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How to measure trust

25-March-2013 0:00
in General
by Dr. Jenny King

 “Trust me, I’m a doctor” – but can doctors expect the unconditional trust that they once enjoyed? Doctors remain the most trusted profession, according to a poll of more than 1,000 British adults conducted earlier this year by Ipsos MORI. This poll revealed that 89% of the 1,018 adults surveyed trust doctors to tell the truth, 9% said they didn’t trust them to tell the truth and a further 2% said they didn’t know.


In stark contrast, only 21% said they’d trust bankers to tell the truth and 18% said they’d trust politicians to tell the truth.


Trust and the reputations that depend on it can take many years to build and re-build but just moments to destroy. Trust can be wiped out with one ill-advised remark – Gerald Ratner declared the earrings sold in his jewellery stores to be "cheaper than an M&S prawn sandwich but probably wouldn't last as long” (thus causing the demise of him and his organisation). Other breaches of trust have been vast in scale and repercussions: phone hacking, the BP oil spill; Bernie Madoff;  and the many banking fiascos.  


So what makes people or organisations trustworthy?  How do you measure trust? A new study by Victor Dulewicz published this month in Assessment and Development Matters (the journal published by the British Psychological Society) studied trust in the doctor-patient relationship. He identified three factors of “perceived trustworthiness” – Ability(competence), Benevolence, Integrity, and Risk-Averse(considers risks carefully).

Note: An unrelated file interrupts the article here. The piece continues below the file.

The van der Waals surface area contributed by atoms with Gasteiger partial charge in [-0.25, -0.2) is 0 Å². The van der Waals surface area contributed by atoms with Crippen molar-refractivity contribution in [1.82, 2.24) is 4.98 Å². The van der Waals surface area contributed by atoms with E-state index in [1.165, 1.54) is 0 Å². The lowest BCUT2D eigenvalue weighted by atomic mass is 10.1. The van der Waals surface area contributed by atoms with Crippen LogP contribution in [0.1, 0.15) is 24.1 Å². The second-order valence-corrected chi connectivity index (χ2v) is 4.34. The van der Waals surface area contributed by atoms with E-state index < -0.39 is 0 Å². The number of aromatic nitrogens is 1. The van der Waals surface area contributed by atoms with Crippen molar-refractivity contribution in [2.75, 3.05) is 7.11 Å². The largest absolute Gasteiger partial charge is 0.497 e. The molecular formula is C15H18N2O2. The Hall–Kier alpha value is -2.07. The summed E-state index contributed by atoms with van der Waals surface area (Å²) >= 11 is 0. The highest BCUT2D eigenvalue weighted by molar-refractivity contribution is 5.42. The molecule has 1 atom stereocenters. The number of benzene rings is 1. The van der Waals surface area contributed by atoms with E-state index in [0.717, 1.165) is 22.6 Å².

Dulewicz points out the importance of these qualities for many other professions where trust is central to their reputation and performance. Widening this out still further, should we now be assessing anyone in a leadership or senior management position for their potential trustworthiness? Should we be looking at relevant personality traits from measures such as the Big Five (Agreeableness, conscientiousness) together with an integrity test (of which there are several on the market)?


In healthcare, trust is now a major issue at every level. However we measure it, we cannot ignore it as a core competence. Doctors have retained their position as the most trusted professionals but sadly the same cannot be said for many healthcare managers. We can do something about this when selecting the next generation.



Dulewicz, V.  Trust: so important but can we measure it? Assessment and Development Matters Vol.5 No.1 Spring 2013, p13-16 (available through the British Psychological Society www.bps.org.uk)

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